So, you know, there are there are things to discover. And often when I see patients, I’ll also offer them the opportunity to have their fallopian tubes flushed with contrast imaging because that can help me; a. understands if they’re working or if they’re blocked, and they can become blocked through different mechanisms. So, one is through inflammation and scarring. And endometriosis is, is a very serious culprit when it comes to that as our pelvic infections like chlamydia, gonorrhoea, and infections that you can have after having a baby like endemic traders. But also, you can have a blockage that’s functional, like have a blockage with mucus plug or skin cell build-up that can actually be cleared by flushing and that can help. But I decide who gets a tubal flush by ultrasound compared to who gets a tubal flash at laparoscopy, which is only do a keyhole surgery and a really classical investigation of the open surgically based on that first pelvic ultrasound, which tells me, you know, are they likely pathologies there that we would need to co treat at the same time? Or am I suspicious of serious endometriosis? So, kind of use that first ultrasound to check out well hey, what’s going on in the pelvis. And then in terms of flushing the tubes, we can decide whether we do that through imaging in a less invasive form, or whether we do the whole shebang in one procedure to try and fix everything, depending if we find other problems on the skin. So those are the kinds of the kinds of issues with fallopian tube or patency. If your tubes are blocked, you can’t get pregnant. So that’s important. Some women have had an ectopic pregnancy in a tube before that was managed without removing the tube. And that can cause scarring and blockage and an increased risk of a secondary infertility and be future egg topics. So that’s also part of some people’s backstory.

KATH BAQUIE

Yeah. Okay. That’s Interesting. And if someone’s listening today, and they’ve had a previous miscarriage, and they’re wanting to get pregnant, again, at what stage, like how long like what stage should they seek help? Or is there anything they need to do after the miscarriage to help with a future pregnancy?

DR RAELIA LEW

Sure. So let’s talk about firstly, just setting the scene for what I’m going to say next monthly fecundity. So that’s your chance of getting pregnant per month. So statistically, we talked about when you’re 20, your chance of getting pregnant per month is about one in five, when you’re 40, it’s about one in 20. And in between, it kind of goes down. So, we know that 80% of couples who are going to conceive will get pregnant in the first six months, trying. So, you know, if you’ve tried for more than six months, and you’re over 35, for any reason, whether it’s related to miscarriage or not, it’s very relevant to check out all the modifiable factors and try and, and seek help because, you know, time is the biggest contender, and it’s your biggest risk. So really, we want to extend that can be fixed quickly. So, it’s not necessarily about put your foot on the pedal straight to IVF. But it’s about you know, try not to waste time, which is your most precious asset as a woman over 35 in terms of your prognosis for actually successfully being pregnant again.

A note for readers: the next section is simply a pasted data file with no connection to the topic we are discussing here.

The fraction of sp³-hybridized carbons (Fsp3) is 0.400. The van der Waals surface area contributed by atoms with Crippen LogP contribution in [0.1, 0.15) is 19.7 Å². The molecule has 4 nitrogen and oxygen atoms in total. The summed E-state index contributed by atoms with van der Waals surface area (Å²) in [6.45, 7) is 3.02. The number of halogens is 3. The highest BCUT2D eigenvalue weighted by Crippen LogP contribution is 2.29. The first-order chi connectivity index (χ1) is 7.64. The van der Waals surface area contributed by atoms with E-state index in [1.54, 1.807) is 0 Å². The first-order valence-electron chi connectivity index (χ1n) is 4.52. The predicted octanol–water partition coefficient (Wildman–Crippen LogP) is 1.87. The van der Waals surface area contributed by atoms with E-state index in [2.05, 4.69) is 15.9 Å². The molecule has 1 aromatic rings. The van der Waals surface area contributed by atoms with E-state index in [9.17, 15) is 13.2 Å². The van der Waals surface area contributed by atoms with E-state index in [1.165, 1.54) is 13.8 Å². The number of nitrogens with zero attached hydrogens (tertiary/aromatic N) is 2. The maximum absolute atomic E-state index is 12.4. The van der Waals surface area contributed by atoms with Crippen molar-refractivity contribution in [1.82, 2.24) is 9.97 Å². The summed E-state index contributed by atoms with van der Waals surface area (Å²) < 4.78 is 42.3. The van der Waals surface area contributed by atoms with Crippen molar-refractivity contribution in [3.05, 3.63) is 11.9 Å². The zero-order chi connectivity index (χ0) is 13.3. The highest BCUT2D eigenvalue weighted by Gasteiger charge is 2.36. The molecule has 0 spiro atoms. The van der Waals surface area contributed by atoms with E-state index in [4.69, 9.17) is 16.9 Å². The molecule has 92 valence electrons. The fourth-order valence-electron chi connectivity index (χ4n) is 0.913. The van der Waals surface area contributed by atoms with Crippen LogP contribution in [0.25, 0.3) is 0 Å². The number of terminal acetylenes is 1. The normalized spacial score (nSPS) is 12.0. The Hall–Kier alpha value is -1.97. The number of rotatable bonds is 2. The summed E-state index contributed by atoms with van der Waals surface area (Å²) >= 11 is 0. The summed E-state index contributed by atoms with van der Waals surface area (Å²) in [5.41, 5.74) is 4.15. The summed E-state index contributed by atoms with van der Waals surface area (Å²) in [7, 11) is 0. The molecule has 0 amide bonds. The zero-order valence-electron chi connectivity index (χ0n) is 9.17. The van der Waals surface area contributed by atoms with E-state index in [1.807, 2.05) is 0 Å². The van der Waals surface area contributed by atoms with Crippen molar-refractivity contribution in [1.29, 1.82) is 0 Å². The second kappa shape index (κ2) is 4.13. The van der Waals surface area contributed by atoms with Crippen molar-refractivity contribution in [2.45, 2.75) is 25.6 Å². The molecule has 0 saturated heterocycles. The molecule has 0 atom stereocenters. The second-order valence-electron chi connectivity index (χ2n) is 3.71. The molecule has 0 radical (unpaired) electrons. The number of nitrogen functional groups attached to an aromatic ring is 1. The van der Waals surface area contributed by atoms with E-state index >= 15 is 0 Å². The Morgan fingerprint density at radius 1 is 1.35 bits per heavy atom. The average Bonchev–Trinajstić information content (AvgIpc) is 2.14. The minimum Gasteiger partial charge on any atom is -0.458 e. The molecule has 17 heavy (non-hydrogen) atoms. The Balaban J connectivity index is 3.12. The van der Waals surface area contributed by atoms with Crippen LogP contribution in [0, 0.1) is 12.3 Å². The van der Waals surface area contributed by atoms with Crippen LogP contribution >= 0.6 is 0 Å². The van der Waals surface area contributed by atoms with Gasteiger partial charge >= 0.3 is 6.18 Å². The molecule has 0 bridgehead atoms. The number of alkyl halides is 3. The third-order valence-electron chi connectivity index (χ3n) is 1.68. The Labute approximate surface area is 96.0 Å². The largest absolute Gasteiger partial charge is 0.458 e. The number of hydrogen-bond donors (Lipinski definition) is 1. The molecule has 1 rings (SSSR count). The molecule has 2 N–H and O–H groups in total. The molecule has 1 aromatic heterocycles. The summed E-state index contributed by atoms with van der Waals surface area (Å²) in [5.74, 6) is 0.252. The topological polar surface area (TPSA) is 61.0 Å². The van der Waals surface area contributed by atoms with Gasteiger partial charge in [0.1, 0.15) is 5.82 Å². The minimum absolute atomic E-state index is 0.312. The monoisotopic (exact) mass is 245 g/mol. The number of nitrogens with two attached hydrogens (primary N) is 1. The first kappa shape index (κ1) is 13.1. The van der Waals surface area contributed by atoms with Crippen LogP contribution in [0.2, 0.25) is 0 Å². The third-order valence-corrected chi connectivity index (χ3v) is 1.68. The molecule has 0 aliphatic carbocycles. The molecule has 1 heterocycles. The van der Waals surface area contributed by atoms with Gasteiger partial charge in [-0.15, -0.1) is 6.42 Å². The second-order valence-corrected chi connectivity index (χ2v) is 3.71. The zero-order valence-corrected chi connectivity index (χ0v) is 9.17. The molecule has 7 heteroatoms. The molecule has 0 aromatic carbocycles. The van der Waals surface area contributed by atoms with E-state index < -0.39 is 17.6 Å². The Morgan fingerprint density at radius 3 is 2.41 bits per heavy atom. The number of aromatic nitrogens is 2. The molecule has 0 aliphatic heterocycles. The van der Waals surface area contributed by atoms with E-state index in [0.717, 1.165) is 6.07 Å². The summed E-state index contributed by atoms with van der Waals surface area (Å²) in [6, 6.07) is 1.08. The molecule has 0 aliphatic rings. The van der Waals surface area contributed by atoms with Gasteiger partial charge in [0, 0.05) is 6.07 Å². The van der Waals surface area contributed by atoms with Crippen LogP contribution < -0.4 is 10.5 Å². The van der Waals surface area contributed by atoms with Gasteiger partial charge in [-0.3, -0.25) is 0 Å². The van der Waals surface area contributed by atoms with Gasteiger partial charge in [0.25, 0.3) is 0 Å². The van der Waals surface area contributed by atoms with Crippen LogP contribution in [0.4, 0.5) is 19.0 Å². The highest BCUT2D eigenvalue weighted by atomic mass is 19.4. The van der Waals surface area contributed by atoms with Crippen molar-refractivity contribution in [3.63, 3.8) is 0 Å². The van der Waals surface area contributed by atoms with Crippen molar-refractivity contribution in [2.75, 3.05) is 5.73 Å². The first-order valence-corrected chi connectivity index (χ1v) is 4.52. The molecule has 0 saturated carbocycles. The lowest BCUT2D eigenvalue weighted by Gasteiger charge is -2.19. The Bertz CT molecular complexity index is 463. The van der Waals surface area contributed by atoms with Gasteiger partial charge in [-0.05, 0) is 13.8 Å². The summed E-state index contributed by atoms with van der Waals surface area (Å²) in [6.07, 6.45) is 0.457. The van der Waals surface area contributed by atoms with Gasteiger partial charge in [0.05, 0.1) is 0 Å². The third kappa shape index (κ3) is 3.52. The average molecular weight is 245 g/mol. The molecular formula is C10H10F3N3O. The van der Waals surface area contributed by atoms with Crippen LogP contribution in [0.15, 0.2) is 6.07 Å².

In terms of, you know, miscarriage, miscarriage is a broad kind of term, it can refer to, you know, kind of having a period that’s a week late, and not having any ultrasound signs of pregnancy, or it can refer to losing a baby at 19 weeks. So obviously, those two scenarios are extremely different. There are also mental health aspects that are, you know, obviously, some people feel really shattered by losing a pregnancy, even if it was a faint line on a pee test and then disappears. So, when you’re ready to try again, emotionally is obviously very different. And I am not talking about that. Right now. I am talking more about what, when you’re ready, physically, when you’re ready physically, is when you have your next natural cycle, you know, don’t have to do delay, trying, it’s an urban myth that you have an increased risk or decreased risk of getting pregnant in the months after pregnancy. That is simply not true. So, you know, you can try again, as soon as you want to, as soon as you’re ready to and as soon as you ovulate again. Um, some women do have a delay to ovulation returning. And that is because the HCG hormone in our bloodstream, has quite a long half-life and it can take a bit of time to get out of our system. And it is only when it does get out of our system that we’re going to really ovulate again most likely, but also some women have extreme stress and that can also delay their ovulation. So, you know, it’s one of those things that it can it can be variable when your period comes back after a miscarriage, and that’s okay.

KATH BAQUIE

Yeah. Okay. Thank you for sharing. You’ve been a wealth of information. We have dived into a lot of things here. So, thank you to finish up with, do you have any final pieces of advice, words of wisdom to women who are listening today who are either pregnant or trying to conceive?

DR RAELIA LEW